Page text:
Mendaga's Morning (Sphere; 1979) is not the "super-shock" novel the marketing tells us it is, but it is a suspenseful yarn of possession with an emphasis on the psychology of possession and the possessor.
A little research reveals that Mr. Farren is a former Jesuit who has written extensively about witchcraft and the occult.
Mendaga's Morning, which sports a bloody good cover and is a speedy read at 176 pages, is a story about a little girl possessed, ala The Exorcist and a stack of similarly themed novels, but the source of its villain/demon is one conjured by a specific coven, not God, or the Devil.
With its emphasis more on the psychological impact of a possession, the book eschews the grotesque and hyper-gory for a quieter, more penetrating trip down Witchcraft Lane.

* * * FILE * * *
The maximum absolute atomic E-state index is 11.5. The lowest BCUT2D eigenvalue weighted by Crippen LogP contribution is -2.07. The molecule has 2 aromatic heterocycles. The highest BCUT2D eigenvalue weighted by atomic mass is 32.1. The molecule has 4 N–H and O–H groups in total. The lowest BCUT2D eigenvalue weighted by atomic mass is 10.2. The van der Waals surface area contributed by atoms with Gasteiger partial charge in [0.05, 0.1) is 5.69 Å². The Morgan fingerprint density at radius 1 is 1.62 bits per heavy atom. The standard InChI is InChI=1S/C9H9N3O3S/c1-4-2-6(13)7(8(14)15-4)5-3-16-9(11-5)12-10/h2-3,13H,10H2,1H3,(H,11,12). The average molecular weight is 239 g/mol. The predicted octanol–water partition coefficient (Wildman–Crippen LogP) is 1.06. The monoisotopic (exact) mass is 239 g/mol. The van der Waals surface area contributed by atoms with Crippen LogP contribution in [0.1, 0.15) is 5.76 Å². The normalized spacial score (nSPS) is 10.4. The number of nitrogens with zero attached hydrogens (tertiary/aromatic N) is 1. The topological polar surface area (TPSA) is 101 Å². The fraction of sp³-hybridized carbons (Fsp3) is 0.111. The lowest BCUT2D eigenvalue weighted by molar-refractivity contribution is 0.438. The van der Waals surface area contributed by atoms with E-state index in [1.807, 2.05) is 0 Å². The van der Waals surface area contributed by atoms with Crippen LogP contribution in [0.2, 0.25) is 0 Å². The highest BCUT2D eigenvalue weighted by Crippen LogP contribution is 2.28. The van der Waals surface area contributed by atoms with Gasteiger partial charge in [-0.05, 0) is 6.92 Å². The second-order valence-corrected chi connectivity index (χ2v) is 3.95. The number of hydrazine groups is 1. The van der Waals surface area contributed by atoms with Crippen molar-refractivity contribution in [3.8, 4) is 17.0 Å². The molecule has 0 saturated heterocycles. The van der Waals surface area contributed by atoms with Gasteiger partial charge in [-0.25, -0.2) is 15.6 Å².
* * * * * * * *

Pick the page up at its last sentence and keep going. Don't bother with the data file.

It shares an interesting parallel with Michael McDowell's first book, The Amulet, in that a connecting physical element in the story is an old amulet. The connection is probably coincidental as McDowell's book was published in the US in 1980 and Farren's was published in the UK a year earlier. On his blog, Farren mentions that he wrote the book in a couple of weeks, a case of the characters taking the reins for him, so to speak.
The book is well worth a read, and has not been re-published since its debut.